중앙데일리

[viewpoint]The Worst Might Be Over, But Some Dips Still Likely

Apr 23,2001
Last week the Kospi, Seoul's benchmark stock index, surged 7.8 percent to 560, with all sub-indices surpassing their respective moving averages. The strong performance of the Korean stock market can be attributed to three main drivers: reduction in the U.S. federal-funds rate, the Nasdaq rally and substantial net foreign buying. The unexpected cut in the overnight rate followed three prior reductions of 50 basis points since January. The surprising timing of the Fed action suggested its resolve to spur investments and improve business conditions, not only to jump-start the stalling economy but also to revive consumption, which was restrained by declining wealth in equity in-vestments. The rate cut provided, perhaps, a confirmation that the market has bottomed out in our equity markets as well as those of the United States. In the long-term, it is expected to improve business conditions.

The week began with the U.S. market bracing itself for a slew of disappointing earnings reports, especially from technology-related companies. Surprisingly, there were a number of positive first-quarter results, meeting or exceeding expectations. This was the catalyst that lifted the market until the rate reduction kicked in at mid-week, fueling the momentum that drove the Nasdaq above 2,000. The rally was led by the tech-bellwether Intel and other chip stocks along with technology-related companies. Favorable earnings reports buoyed old-economy issues.

In the local market, boosted by the positive events across the Pacific, foreign investors were net buyers of 777.8 billion won ($615 million) of Korean stocks last week. The foreign buying was concentrated on blue chips such as Samsung Electronics and SK Telecom. Samsung Electronics gained 10.6 percent for the week; SK Telecom, along with other undervalued shares such as those of brokerages and banks, also showed strong gains. Foreign ownership of Korean stocks surpassed the all-time high of 33.06 percent during January's liquidity-driven rally, and reached 33.91 percent by the end of the week.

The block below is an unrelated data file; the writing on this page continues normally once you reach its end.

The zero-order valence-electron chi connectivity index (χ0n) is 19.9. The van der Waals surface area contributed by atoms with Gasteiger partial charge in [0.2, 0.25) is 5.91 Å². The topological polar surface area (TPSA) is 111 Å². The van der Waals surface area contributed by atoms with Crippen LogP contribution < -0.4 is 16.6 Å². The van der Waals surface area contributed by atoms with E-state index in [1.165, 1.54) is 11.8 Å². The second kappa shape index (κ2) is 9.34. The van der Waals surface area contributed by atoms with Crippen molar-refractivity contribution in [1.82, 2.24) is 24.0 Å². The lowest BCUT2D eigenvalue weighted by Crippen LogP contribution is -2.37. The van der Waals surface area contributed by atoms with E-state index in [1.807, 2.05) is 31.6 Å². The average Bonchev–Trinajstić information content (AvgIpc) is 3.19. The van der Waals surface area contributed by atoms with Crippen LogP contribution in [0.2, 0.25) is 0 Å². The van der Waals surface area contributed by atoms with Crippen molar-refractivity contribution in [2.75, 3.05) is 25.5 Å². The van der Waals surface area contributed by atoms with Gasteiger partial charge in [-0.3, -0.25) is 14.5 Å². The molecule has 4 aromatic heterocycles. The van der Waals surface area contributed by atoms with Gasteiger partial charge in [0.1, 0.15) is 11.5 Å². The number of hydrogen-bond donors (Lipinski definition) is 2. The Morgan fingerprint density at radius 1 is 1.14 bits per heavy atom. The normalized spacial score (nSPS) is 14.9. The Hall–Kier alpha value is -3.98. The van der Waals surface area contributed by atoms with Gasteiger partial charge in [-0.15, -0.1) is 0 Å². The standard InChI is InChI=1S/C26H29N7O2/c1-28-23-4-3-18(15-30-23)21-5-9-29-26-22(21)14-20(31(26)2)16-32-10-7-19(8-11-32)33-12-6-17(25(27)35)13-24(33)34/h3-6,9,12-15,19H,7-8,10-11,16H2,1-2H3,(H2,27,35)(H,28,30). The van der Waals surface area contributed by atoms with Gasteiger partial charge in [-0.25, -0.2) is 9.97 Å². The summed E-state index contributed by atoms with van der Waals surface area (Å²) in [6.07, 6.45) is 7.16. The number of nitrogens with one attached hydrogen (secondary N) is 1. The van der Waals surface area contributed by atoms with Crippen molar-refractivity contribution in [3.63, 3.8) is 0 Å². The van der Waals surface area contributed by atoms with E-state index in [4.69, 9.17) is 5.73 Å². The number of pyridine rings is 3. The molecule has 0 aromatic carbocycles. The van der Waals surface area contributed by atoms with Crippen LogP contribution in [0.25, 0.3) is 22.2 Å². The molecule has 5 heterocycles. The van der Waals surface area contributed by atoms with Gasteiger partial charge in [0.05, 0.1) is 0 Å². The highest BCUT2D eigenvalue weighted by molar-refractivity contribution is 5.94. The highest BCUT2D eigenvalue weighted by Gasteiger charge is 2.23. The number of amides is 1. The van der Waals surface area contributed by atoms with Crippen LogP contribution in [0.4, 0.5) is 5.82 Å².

For this week, the Kospi should move along with the U.S. market again. Due to last week's strong performance, the Dow and the Nasdaq should both enter a correction period. The momentum is expected to continue into this week, but considering the still-feeble macroeconomy, more earnings reports and other negative elements, a sustained rally seems unlikely. Nonetheless, considering the expected Fed rate cut in May and the realization of the market bottom, the size of the correction should be rather small. Influenced by the U.S. market, the Kospi should be volatile, fluctuating above the 520 line. Selling pressure could build at the 570-600 level; for the Kospi to withstand it another catalyst would have to emerge. The Kospi should move in the range of 520-580; the Kosdaq between 69 and 75.

Unlike the last rally, reversed abruptly by a declining Nasdaq, a weakening won, falling chip prices and overall weakness in the global economy, the current rally should continue as the negative factors of the first quarter are expected to turn positive. However, as a correction is expected, buying on a dip can be a profitable strategy in the current market condition. Should global economic risks lessen, blue-chip shares would rebound sharply.

- The writer is an analyst at Meritz Securities Co.


by Kim Sang-chul




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